Last summer, Apple surprised almost everyone at WWDC with the announcement of Swift, a new programming language for iOS and Mac development.
The language feels like something Apple would invent. Like several of the languages currently popular in web development, it has a concise, readable syntax that’s easier to pick up than Apple’s older language, Objective-C. It was engineered by Apple’s compiler experts, so in addition to being compatible with existing code and Cocoa libraries, it’s also faster by some metrics.
But even though Apple’s tagline for the language is that it “lets everyone build amazing apps,” no novice is going to pick up Swift and get to coding full-on iOS or Mac apps without some guidance.
To that end, Apple and its developer community have done a heck of a job getting lessons out there. The same week Swift was announced, Apple released a version of Xcode with support for the language, released a free book detailing the syntax and launched a blog with posts detailing updates and best practices. Even the beloved Stanford iOS course shifted from Objective-C to Swift.
For those just starting their journey into the world of coding, however, those resources are still intimidating to jump into. Enter Swifty, an app that provides an interactive set of tutorials that gradually guide you through the basics of Swift on your iPhone or iPad.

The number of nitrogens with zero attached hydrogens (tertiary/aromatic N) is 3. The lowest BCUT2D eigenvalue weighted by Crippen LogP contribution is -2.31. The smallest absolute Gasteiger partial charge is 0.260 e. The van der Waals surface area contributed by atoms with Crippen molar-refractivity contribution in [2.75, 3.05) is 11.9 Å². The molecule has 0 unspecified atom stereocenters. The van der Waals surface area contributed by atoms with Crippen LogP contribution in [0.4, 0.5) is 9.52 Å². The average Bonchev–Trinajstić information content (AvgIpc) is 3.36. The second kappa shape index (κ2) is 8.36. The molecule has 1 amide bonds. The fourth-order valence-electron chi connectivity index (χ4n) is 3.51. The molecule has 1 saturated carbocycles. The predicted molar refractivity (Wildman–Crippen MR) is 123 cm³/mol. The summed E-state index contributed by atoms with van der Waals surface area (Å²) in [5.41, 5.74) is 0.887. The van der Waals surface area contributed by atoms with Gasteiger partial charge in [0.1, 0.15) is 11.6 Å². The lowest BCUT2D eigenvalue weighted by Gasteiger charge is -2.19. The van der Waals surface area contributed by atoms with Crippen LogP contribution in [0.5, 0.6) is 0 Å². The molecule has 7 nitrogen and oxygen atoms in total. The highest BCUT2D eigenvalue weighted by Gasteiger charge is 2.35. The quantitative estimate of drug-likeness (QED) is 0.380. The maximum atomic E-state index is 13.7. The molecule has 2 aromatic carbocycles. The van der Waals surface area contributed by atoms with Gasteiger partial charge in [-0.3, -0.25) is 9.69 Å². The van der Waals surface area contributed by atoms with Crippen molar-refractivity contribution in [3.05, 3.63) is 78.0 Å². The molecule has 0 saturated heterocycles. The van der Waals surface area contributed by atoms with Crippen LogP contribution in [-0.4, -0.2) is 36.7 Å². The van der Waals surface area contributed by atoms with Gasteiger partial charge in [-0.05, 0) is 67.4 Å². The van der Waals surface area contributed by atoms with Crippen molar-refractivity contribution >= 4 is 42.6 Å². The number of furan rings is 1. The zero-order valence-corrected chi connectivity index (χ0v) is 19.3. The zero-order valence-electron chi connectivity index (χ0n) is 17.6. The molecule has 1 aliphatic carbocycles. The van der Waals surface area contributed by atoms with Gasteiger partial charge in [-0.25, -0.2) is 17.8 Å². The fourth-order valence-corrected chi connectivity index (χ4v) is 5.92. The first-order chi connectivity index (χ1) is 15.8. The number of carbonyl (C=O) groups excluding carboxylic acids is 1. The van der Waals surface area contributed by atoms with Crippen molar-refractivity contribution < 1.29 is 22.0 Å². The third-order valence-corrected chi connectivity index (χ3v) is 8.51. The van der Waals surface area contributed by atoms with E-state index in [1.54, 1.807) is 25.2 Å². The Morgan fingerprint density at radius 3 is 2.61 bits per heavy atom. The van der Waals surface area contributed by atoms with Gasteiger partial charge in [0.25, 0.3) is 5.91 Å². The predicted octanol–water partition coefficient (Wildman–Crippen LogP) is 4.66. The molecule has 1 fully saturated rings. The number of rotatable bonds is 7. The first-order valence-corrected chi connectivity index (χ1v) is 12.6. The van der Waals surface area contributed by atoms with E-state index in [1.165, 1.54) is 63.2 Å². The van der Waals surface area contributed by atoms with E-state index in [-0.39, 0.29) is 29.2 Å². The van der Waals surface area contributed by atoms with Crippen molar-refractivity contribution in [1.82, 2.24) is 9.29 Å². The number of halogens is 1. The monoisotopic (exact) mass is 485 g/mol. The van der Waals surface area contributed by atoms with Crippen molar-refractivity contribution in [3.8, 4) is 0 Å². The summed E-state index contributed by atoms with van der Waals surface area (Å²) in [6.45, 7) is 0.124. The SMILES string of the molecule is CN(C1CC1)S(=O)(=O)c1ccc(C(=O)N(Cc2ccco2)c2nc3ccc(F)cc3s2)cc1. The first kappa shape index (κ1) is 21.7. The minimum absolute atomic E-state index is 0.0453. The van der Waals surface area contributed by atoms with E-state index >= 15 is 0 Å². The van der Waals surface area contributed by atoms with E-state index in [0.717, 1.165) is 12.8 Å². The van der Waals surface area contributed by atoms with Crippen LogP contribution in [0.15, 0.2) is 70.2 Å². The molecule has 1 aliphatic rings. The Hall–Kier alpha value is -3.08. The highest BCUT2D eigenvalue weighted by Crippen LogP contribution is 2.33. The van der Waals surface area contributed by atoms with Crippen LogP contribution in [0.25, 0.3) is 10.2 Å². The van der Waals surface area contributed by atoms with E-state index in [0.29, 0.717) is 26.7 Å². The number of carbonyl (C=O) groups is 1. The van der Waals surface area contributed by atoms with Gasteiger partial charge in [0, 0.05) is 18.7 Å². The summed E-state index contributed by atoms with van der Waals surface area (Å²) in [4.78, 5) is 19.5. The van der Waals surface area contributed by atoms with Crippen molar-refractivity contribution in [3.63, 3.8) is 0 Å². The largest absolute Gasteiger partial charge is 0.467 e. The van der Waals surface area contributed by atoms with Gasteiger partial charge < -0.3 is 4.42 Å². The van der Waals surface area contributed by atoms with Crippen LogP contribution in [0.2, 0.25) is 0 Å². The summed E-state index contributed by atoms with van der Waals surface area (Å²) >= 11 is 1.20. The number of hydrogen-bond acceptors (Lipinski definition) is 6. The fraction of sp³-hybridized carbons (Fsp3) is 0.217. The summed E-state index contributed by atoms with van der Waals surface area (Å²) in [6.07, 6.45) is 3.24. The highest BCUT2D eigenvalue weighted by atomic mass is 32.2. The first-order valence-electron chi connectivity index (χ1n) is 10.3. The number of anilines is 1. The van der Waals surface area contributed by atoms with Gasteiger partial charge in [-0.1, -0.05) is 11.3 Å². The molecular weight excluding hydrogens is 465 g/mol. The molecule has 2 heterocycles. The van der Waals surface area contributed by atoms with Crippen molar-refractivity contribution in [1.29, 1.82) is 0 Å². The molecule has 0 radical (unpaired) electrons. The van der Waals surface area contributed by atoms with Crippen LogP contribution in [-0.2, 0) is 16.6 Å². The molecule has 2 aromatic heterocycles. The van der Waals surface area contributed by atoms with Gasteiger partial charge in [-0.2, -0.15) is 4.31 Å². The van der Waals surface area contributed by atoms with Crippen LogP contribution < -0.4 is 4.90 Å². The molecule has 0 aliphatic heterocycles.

There are more than 200 tutorials in Swifty, starting with the very basics of variables and data types and progressing to the essentials of object-oriented programming. Obviously the iPhone keyboard isn’t the best tool for cranking out lines of code (especially if you’re just starting out), so creator Johannes Berger came up with an interesting interface that looks and feels like coding while actually acting more like an interactive quiz.
Each tutorial in Swifty starts with a one-to-three-sentence explanation of a new concept or an important aspect of a concept previously covered. Below, you’re shown a few lines of pre-written code, with a blank field where some vital name, type or value is missing. When you tap it, it lets you choose from several options. If you choose one of the correct options (sometimes it gives you several that work to demonstrate different output), it “runs” the code and shows the result.
Now, the output from the “console” at the bottom of the screen is pre-written — you’re not actually writing working code in the app. But the format quickly gets you comfortable with the look of Swift code and things like naming and accepted styles for creating blocks of code in functions or classes. While it might be a bit difficult for me to judge given my prior experience with the language and coding in general, I think most novices could jump into Xcode’s “Playgrounds” and muck around with simple text-based projects after an hour or two of using Swifty.
It’s clear that a lot of work went into making Swifty as accessible as possible, and that the app is worth the $2.99 to unlock every lesson if you spend some time on public transit that you’d like to use to become more familiar with Swift. If you’re not sure about the app (or even learning the language itself), you can make your way through the app’s first 13 tutorials for free.